In case you don’t know (and, likely, you don’t), Martin Frank is with the non-profit American Physiological Society and he raised my ire this morning. Here’s why:
The National Institutes of Health (NIH) uses taxpayer money (read: yours and mine) to fund as many as 60,000 scientific studies every year. In the State of the Union address last night, President Bush praised Congress for doubling the NIH budget, so we can assume this number will only grow.
At the end of each study, the scientists publish their findings. Until now, it could cost $20 and more to get your hands on a copy. Sharon Terry, who runs a patient advocacy group called The Genetic Alliance, says she has spoken with parents who have used information from these studies to make a difference in the care of their children, many of whom have devastating diseases. Sadly, she says, without access some parents have watched doctors make grave mistakes in the treatment of their kids.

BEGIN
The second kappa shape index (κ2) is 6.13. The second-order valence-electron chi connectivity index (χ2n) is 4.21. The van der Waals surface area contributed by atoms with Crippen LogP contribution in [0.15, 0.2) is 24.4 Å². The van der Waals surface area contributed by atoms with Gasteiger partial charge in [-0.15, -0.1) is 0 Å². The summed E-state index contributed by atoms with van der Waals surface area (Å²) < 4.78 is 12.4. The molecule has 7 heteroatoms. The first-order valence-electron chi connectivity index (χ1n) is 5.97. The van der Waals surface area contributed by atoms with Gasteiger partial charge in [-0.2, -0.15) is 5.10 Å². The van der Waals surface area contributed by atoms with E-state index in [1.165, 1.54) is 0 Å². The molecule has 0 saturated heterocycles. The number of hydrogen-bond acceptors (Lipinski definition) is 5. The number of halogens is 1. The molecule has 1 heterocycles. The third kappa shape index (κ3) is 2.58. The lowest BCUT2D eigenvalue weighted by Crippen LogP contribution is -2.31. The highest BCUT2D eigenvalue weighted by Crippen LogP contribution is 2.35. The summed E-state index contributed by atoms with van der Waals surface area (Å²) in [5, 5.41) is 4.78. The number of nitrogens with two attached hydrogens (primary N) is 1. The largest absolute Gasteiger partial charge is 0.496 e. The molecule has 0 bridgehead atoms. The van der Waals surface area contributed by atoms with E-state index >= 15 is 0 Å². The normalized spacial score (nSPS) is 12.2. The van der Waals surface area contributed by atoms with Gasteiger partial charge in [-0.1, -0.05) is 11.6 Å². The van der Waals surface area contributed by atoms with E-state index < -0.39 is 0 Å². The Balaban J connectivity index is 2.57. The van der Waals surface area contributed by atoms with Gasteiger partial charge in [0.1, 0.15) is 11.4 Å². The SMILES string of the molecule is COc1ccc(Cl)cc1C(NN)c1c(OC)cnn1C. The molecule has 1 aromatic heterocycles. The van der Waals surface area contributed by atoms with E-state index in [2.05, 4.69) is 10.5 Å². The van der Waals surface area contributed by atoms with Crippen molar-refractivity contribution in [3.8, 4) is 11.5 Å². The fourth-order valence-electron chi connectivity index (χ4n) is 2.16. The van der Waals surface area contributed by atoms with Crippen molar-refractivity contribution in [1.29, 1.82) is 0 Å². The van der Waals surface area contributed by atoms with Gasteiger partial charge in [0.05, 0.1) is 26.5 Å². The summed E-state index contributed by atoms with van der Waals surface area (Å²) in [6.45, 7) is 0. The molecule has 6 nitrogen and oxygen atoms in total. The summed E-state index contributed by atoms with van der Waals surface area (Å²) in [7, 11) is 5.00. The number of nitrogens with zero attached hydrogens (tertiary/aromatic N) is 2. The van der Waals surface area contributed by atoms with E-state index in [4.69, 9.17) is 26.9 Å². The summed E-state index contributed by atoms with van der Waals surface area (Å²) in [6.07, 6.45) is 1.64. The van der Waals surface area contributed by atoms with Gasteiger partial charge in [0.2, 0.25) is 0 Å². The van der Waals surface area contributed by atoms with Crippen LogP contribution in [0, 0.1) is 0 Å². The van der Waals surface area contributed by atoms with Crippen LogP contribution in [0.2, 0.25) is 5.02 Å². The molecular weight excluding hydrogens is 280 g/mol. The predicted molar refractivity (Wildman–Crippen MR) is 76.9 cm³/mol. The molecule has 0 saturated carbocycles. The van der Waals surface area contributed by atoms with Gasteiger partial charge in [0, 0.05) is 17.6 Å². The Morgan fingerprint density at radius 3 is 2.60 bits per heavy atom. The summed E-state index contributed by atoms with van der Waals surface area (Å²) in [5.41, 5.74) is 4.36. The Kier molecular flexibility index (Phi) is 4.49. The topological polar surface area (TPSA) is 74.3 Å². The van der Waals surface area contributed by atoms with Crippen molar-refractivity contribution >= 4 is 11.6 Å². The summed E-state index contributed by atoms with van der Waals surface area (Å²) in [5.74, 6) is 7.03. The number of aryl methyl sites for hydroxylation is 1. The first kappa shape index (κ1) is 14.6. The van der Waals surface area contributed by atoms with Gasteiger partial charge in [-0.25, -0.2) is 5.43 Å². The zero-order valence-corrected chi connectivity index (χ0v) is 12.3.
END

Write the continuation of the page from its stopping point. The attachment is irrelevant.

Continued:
The NIH, in an attempt to make this information more accessible (and in a nod to the current state of technology), will be asking its scientists to make their findings available freely available to anyone by uploading them into an Internet archive. Good news, right?
Well, there are some companies out there that make a profit from publishing these papers, and they don’t like it at all. Some of them are non-profit organizations who use the revenue to fund really important things, like meetings and copy paper.
So, Martin Frank. Martin is with a non-profit group called the American Physiological Society. This group sells research papers and Martin doesn’t really want you to have access to the results of scientific studies that you paid for.
Martin says, “I think the government is trying to extend its reach beyond where it should be.”
My message to Martin?
Screw you, buddy.